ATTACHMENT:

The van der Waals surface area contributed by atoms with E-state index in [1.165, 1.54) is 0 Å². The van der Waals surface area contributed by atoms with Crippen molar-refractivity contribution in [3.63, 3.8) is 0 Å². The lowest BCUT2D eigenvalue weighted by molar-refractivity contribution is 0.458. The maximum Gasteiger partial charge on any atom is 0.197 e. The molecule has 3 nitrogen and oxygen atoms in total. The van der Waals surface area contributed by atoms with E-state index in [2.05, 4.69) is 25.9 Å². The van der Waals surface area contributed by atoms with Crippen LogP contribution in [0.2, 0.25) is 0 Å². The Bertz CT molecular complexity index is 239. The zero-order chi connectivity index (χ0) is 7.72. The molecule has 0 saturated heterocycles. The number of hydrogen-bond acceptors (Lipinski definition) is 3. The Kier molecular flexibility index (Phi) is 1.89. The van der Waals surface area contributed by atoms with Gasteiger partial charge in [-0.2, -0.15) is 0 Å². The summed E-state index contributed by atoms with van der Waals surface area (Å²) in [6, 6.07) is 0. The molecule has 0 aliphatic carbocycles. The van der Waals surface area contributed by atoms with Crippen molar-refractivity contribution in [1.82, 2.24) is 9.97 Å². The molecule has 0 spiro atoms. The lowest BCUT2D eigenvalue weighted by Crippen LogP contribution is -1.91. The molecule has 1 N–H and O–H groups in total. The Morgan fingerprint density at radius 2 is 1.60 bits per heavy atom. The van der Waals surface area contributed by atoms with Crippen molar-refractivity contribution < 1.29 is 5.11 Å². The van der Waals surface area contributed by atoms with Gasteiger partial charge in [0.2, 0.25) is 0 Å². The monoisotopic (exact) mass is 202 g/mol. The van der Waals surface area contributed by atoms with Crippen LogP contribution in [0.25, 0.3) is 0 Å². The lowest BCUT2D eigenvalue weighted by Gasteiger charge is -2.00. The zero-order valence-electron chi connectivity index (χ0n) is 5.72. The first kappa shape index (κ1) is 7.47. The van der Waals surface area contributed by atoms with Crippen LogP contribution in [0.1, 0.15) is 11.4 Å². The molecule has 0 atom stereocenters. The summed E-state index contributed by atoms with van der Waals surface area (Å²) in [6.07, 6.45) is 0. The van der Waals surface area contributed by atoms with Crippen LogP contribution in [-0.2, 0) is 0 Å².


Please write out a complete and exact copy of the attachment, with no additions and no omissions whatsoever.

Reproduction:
The van der Waals surface area contributed by atoms with E-state index in [1.165, 1.54) is 0 Å². The van der Waals surface area contributed by atoms with Crippen molar-refractivity contribution in [3.63, 3.8) is 0 Å². The lowest BCUT2D eigenvalue weighted by molar-refractivity contribution is 0.458. The maximum Gasteiger partial charge on any atom is 0.197 e. The molecule has 3 nitrogen and oxygen atoms in total. The van der Waals surface area contributed by atoms with E-state index in [2.05, 4.69) is 25.9 Å². The van der Waals surface area contributed by atoms with Crippen LogP contribution in [0.2, 0.25) is 0 Å². The Bertz CT molecular complexity index is 239. The zero-order chi connectivity index (χ0) is 7.72. The molecule has 0 saturated heterocycles. The number of hydrogen-bond acceptors (Lipinski definition) is 3. The Kier molecular flexibility index (Phi) is 1.89. The van der Waals surface area contributed by atoms with Gasteiger partial charge in [-0.2, -0.15) is 0 Å². The summed E-state index contributed by atoms with van der Waals surface area (Å²) in [6, 6.07) is 0. The molecule has 0 aliphatic carbocycles. The van der Waals surface area contributed by atoms with Crippen molar-refractivity contribution in [1.82, 2.24) is 9.97 Å². The molecule has 0 spiro atoms. The lowest BCUT2D eigenvalue weighted by Crippen LogP contribution is -1.91. The molecule has 1 N–H and O–H groups in total. The Morgan fingerprint density at radius 2 is 1.60 bits per heavy atom. The van der Waals surface area contributed by atoms with Crippen molar-refractivity contribution < 1.29 is 5.11 Å². The van der Waals surface area contributed by atoms with Gasteiger partial charge in [0.2, 0.25) is 0 Å². The monoisotopic (exact) mass is 202 g/mol. The van der Waals surface area contributed by atoms with Crippen LogP contribution in [0.25, 0.3) is 0 Å². The lowest BCUT2D eigenvalue weighted by Gasteiger charge is -2.00. The zero-order valence-electron chi connectivity index (χ0n) is 5.72. The first kappa shape index (κ1) is 7.47. The van der Waals surface area contributed by atoms with Crippen LogP contribution in [0.1, 0.15) is 11.4 Å². The molecule has 0 atom stereocenters. The summed E-state index contributed by atoms with van der Waals surface area (Å²) in [6.07, 6.45) is 0. The van der Waals surface area contributed by atoms with Crippen LogP contribution in [-0.2, 0) is 0 Å².